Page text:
- Natural gas trading increases profit
- BP to buy back an extra $2.5 bln in shares
- S. President Biden has advised sector to stop “war profiteering”
BP (BP.L) more than doubled its third-quarter profit compared to a year ago to $8.15 billion and increased its share buybacks by $2.5 billion, joining peers in posting huge profits that have triggered fresh calls for energy companies to pay more taxes.
London-based BP joins peers including Exxon Mobil, Shell (SHEL.L), and TotalEnergies (TTEF.PA) which also posted huge profits last week that also saw the sector dish out a record $29 billion to shareholders.
U.S. President Joe Biden on Monday appealed to major oil companies who are earning massive profits to stop “war profiteering”, threatening to hit them with higher taxes if they don’t raise production. BP said it expects to pay roughly $2.5 billion in taxes on its British North Sea business in 2022, including $800 million in a 25% windfall tax the government implemented in May.
British UK Prime Minister Rishi Sunak’s government should consider extending that windfall tax on gas and oil firms in a fiscal statement scheduled for next month, the president of the COP26 climate summit, Alok Sharma, said on Friday.
BP paid $5 billion in tax globally in the previous quarter at a rate of 37%, Chief Financial Officer Murray Auchincloss told reporters.
Auchincloss declined to comment on Biden’s comment, but said BP is adding the number of drilling rigs in the Gulf of Mexico and shale basins to increase output. BP, which raised its dividend by 10% in the quarter, will buy back $2.5 billion of shares after repurchasing $7.6 billion so far this year. BP has pledged to use 60% of its excess cash flow for shareholder returns.
The top five Western gas and oil firms dished out to investors a record $29 billion in dividends and share buybacks in the previous quarter, based on Reuters’ calculations.
British Petroleum shares gained 0.6% by 1255 GMT, lagging a 1.4% jump in the broader European energy index (.SXEP). Michael Hewson, chief market analyst at CMC Markets UK, said:
“With the BP share price sitting near its highest levels this year, today’s Q3 numbers were always likely to be political catnip if they were anywhere near as good as Shell’s last week.”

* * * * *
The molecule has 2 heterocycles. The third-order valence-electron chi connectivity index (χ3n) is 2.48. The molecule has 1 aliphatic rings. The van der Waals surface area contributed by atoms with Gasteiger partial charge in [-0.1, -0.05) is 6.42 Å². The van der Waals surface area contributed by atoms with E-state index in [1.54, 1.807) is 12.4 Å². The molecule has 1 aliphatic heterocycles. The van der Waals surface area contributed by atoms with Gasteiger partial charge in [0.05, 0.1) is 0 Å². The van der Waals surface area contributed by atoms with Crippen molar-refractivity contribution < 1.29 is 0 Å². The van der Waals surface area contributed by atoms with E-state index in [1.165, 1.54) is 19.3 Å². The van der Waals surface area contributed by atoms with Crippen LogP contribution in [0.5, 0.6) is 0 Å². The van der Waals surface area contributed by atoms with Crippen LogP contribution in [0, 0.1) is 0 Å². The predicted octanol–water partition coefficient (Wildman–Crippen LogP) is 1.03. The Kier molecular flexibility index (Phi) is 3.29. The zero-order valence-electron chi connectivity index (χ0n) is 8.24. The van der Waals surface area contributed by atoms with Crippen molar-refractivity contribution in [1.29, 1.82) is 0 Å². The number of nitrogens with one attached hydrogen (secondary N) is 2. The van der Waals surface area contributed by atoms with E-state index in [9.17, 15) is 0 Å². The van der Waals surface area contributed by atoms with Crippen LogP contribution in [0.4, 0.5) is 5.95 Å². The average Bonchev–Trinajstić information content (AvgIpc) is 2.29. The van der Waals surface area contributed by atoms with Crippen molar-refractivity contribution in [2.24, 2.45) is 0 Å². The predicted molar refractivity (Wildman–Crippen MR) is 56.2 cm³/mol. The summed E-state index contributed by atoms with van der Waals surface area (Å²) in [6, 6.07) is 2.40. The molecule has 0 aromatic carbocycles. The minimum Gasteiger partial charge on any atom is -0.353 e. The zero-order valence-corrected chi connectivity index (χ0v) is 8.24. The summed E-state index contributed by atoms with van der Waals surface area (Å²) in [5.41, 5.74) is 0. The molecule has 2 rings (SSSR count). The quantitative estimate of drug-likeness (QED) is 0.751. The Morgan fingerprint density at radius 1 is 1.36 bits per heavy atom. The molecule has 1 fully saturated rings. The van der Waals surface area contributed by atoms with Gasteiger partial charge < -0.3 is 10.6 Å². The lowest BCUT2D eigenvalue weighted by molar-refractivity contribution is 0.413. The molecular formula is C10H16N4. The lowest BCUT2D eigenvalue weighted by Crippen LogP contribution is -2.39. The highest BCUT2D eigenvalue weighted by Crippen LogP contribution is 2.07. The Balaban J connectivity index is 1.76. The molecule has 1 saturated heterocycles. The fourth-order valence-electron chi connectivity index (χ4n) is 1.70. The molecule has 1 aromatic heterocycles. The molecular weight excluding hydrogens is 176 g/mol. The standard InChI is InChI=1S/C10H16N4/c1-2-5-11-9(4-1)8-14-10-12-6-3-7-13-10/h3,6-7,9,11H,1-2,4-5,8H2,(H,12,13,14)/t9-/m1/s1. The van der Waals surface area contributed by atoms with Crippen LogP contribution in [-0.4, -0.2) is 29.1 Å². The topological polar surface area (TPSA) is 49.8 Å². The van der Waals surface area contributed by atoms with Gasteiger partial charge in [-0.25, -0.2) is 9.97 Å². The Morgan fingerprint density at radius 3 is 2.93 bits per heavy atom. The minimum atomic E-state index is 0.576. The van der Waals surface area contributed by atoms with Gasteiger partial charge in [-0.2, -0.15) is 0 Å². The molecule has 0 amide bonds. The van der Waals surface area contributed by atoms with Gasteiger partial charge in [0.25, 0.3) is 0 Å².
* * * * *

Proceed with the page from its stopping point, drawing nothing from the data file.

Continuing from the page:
BP’s shares have risen more than 45% in 2022, boosted by stronger oil and gas prices, but they have weakened gains by Shell and U.S. rivals Chevron and Exxon Mobil.
Chief Executive Officer Bernard Looney is overseeing BP’s turn away from gas and oil to renewables and low-carbon energy in an effort to lower greenhouse gas emissions. The company wants to cut its oil and gas output by 40% by 2030.
BP’s third-quarter underlying replacement cost profit of $8.15 billion, the company’s definition of net income, in comparison to forecasts of $6 billion in a company-provided survey of analysts. Notably, BP earned a profit of $3.3 billion a year ago and hit a 14-year high of $8.45 billion in the second quarter of this year.
Its latest result was assisted by “an exceptional gas marketing and trading result” along with soaring gas prices, offsetting lower refining margins and “average” oil trading. Revenue from the gas and low energy division increased more than twofold from the second quarter.
Top U.S. LNG exporter Freeport LNG has told BP it wants to restart cargo deliveries in November following a months-long outage, Auchincloss told Reuters. BP has the biggest offtake contract from Freeport at 4.4 million tonnes per annum through 2040.
While its net debt dropped around $800 million to $22 billion, BP’s gearing, or debt-to-capital ratio, jumped to 23.1% compared to 21.9% in the second quarter.
British Petroleum said it expected global gas prices to remain volatile in the fourth quarter owing to a lack of supply into Europe after Russia reduced its pipeline supplies to the continent. Refining margins are also predicted to remain high because of sanctions on Russian crude oil and refined products, BP said.